I know who I am by the stories I tell to myself. The same is true of my relationships.
People who are happy in their relationships tell themselves happy stories from their relationships. They remember past events with fondness, because those are the past events they choose to dwell on. And they pick the good events of the day just past to remember and rehearse, instead of its frustrations.
Single events from life that are repeatedly told to ourselves have the ability to become the story of our lives, for good or for ill. And what’s fascinating is these stories are often untrue. I don’t mean unfactual. I mean faulty in interpretation.
I know someone whose first wife died from carbon monoxide poisoning because of a heater leak in a too airtight cabin. He only barely survived. His oldest son from his second marriage has remarked on the weight he feels that he wouldn’t be alive if his dad’s first wife hadn’t died.
That is factually correct. But only partly so. And it’s a negative interpretation of what happened. The real truth is this: He’s alive because his dad survived, and miraculously so.
One telling of this story focuses on a sad and meaningless death. The other telling of this story focuses on a miraculous and purposeful life.
How he tells the same exact story to himself determines how he views his own life. Is it sad and meaningless? Or is it miraculous and purposeful?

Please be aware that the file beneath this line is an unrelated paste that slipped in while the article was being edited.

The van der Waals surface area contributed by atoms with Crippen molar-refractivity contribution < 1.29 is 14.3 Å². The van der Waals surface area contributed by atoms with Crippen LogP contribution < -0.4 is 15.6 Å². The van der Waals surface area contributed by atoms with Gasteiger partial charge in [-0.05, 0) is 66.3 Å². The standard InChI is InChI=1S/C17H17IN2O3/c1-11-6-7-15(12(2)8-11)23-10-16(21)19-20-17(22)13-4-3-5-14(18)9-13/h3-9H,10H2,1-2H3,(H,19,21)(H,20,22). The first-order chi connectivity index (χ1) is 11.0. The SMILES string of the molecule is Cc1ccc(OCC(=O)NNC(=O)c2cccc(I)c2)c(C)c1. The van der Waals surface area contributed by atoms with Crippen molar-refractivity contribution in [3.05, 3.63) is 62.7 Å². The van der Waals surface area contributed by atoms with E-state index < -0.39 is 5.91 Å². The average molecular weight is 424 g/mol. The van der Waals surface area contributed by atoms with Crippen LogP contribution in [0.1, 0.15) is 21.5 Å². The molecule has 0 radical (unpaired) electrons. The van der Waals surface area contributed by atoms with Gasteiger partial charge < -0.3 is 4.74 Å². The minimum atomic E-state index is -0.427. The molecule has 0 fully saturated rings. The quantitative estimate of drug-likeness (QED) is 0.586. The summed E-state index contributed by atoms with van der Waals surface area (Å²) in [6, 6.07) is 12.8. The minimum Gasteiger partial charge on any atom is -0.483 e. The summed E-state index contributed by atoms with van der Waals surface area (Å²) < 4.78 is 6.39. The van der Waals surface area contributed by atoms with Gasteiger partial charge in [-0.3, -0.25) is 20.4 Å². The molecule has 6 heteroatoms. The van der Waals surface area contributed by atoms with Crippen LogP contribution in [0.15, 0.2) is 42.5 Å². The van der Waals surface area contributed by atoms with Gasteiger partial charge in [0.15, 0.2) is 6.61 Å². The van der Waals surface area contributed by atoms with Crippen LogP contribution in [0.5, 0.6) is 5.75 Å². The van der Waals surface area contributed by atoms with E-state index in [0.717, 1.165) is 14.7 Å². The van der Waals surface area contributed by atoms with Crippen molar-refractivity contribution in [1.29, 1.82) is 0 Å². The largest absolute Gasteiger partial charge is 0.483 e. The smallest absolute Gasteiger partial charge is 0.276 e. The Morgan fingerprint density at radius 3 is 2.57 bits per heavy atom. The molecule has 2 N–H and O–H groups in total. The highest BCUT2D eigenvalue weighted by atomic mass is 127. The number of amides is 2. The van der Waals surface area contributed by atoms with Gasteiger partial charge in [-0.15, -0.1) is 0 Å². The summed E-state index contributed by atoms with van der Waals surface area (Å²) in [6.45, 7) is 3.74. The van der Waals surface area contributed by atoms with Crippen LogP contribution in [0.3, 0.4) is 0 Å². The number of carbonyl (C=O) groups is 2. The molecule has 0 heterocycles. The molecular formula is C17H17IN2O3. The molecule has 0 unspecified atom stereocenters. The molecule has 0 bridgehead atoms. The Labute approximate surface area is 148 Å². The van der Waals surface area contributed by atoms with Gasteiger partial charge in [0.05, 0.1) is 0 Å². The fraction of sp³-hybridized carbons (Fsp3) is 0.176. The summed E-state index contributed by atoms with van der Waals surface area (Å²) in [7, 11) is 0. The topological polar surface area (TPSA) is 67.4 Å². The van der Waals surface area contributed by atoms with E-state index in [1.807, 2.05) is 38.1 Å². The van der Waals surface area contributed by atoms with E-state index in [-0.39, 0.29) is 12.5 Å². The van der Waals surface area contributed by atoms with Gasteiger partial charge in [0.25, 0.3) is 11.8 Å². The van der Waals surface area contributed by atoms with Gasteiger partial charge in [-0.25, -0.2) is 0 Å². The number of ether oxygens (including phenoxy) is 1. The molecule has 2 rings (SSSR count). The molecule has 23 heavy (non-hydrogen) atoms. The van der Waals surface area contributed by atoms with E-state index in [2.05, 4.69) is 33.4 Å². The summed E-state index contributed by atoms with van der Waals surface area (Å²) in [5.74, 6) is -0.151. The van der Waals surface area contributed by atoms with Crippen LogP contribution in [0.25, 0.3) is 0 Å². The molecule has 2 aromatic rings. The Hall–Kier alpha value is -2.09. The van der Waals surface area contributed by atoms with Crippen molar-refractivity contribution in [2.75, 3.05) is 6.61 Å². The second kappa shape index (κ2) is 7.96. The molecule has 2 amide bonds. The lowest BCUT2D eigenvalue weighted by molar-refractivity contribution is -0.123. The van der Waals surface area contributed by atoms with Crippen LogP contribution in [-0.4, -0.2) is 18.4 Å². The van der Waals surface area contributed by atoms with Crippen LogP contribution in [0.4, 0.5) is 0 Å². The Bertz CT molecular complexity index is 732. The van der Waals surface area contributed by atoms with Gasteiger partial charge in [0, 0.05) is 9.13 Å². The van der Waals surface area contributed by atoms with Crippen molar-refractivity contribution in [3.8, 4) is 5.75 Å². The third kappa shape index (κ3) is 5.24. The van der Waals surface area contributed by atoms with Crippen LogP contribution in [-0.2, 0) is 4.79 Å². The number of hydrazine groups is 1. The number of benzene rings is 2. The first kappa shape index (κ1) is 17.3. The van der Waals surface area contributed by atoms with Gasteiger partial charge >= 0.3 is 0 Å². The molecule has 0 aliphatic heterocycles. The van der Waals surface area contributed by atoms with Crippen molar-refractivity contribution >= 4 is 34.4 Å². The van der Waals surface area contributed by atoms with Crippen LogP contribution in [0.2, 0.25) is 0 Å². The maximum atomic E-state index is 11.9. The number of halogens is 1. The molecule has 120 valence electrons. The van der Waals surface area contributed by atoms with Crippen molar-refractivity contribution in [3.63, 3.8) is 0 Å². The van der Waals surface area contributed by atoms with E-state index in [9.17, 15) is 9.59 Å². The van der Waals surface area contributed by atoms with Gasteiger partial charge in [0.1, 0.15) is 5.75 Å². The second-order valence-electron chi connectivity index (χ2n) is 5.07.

Interpreting the stories of our lives is everything.
Seth Godin wrote a brief and excellent blog post on how we tell stories of success and failure to ourselves. When we focus on telling stories of failure to ourselves, we begin to feel like failures, even if our successes outnumber our failures.
We become our self-stories.
But this is true not just of ourselves. It’s true of our relationships. When a husband ignores all of the loving things his wife says to him and focuses on her attempts to get him to do something she’s asked him to do for months, he tells a relational story of nagging.
The telling of negative stories in marriages has destroyed many. But the positive flip side is also true. There are many marriages that have been repaired and flourished because negative stories have been replaced by positive ones.
My guess is that there are a few relationships that have gone south on you, where you continue to tell certain stories to yourself about the relationship, reinforcing its negativity. And my guess is that there are alternative stories you could be telling yourself about these people that would renew the relationship.
The question is: Do we love our negative stories so much that we’re unwilling to let them go and replace them with positive stories?
At the heart of the Christian faith is a small meal which is eaten regularly as an act of memory. It’s main purpose is to engage the telling of a particular story. That meal, called communion or the Eucharist or the Lord’s Supper, recalls the sacrificial death of Jesus. And those who eat it are reminded every time they do of just how much they are loved. They are loved so much that the words “I would die for you” aren’t mere sentiment, but are foundational reality.
The story that meal retells is one of amazing grace: “I once was lost, but now I’m found; was blind, but now I see.” This is a story of daring rescue, of passionate love, of unbreakable hope.
So, what stories are you telling yourself today? Is there a better interpretation than the one you’ve settled on?